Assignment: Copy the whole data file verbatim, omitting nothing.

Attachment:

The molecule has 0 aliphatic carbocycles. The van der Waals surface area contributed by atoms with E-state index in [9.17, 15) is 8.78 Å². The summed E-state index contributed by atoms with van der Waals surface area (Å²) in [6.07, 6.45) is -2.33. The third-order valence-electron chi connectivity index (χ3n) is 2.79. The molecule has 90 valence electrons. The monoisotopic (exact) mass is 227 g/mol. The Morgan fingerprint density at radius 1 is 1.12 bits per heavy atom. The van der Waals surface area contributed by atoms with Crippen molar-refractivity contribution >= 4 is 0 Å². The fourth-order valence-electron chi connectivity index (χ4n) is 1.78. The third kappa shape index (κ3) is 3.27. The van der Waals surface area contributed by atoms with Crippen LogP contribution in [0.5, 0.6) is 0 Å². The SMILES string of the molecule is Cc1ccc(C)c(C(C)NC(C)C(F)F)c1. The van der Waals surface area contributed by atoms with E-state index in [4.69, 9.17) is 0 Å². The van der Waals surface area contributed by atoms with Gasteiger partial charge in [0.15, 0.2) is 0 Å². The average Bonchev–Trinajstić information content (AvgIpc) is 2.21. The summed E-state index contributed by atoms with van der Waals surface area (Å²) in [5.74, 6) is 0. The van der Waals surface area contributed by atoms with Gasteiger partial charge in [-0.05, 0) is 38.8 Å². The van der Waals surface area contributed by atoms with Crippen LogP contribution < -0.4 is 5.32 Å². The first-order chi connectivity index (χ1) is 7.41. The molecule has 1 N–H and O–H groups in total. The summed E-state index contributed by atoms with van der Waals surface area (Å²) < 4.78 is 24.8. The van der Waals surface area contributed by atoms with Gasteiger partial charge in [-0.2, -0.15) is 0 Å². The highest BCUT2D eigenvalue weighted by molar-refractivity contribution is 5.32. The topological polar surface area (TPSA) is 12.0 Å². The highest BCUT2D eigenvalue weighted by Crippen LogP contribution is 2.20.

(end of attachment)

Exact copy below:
The molecule has 0 aliphatic carbocycles. The van der Waals surface area contributed by atoms with E-state index in [9.17, 15) is 8.78 Å². The summed E-state index contributed by atoms with van der Waals surface area (Å²) in [6.07, 6.45) is -2.33. The third-order valence-electron chi connectivity index (χ3n) is 2.79. The molecule has 90 valence electrons. The monoisotopic (exact) mass is 227 g/mol. The Morgan fingerprint density at radius 1 is 1.12 bits per heavy atom. The van der Waals surface area contributed by atoms with Crippen molar-refractivity contribution >= 4 is 0 Å². The fourth-order valence-electron chi connectivity index (χ4n) is 1.78. The third kappa shape index (κ3) is 3.27. The van der Waals surface area contributed by atoms with Crippen LogP contribution in [0.5, 0.6) is 0 Å². The SMILES string of the molecule is Cc1ccc(C)c(C(C)NC(C)C(F)F)c1. The van der Waals surface area contributed by atoms with E-state index in [4.69, 9.17) is 0 Å². The van der Waals surface area contributed by atoms with Gasteiger partial charge in [0.15, 0.2) is 0 Å². The average Bonchev–Trinajstić information content (AvgIpc) is 2.21. The summed E-state index contributed by atoms with van der Waals surface area (Å²) in [5.74, 6) is 0. The van der Waals surface area contributed by atoms with Gasteiger partial charge in [-0.05, 0) is 38.8 Å². The van der Waals surface area contributed by atoms with Crippen LogP contribution < -0.4 is 5.32 Å². The first-order chi connectivity index (χ1) is 7.41. The molecule has 1 N–H and O–H groups in total. The summed E-state index contributed by atoms with van der Waals surface area (Å²) < 4.78 is 24.8. The van der Waals surface area contributed by atoms with Gasteiger partial charge in [-0.2, -0.15) is 0 Å². The highest BCUT2D eigenvalue weighted by molar-refractivity contribution is 5.32. The topological polar surface area (TPSA) is 12.0 Å². The highest BCUT2D eigenvalue weighted by Crippen LogP contribution is 2.20.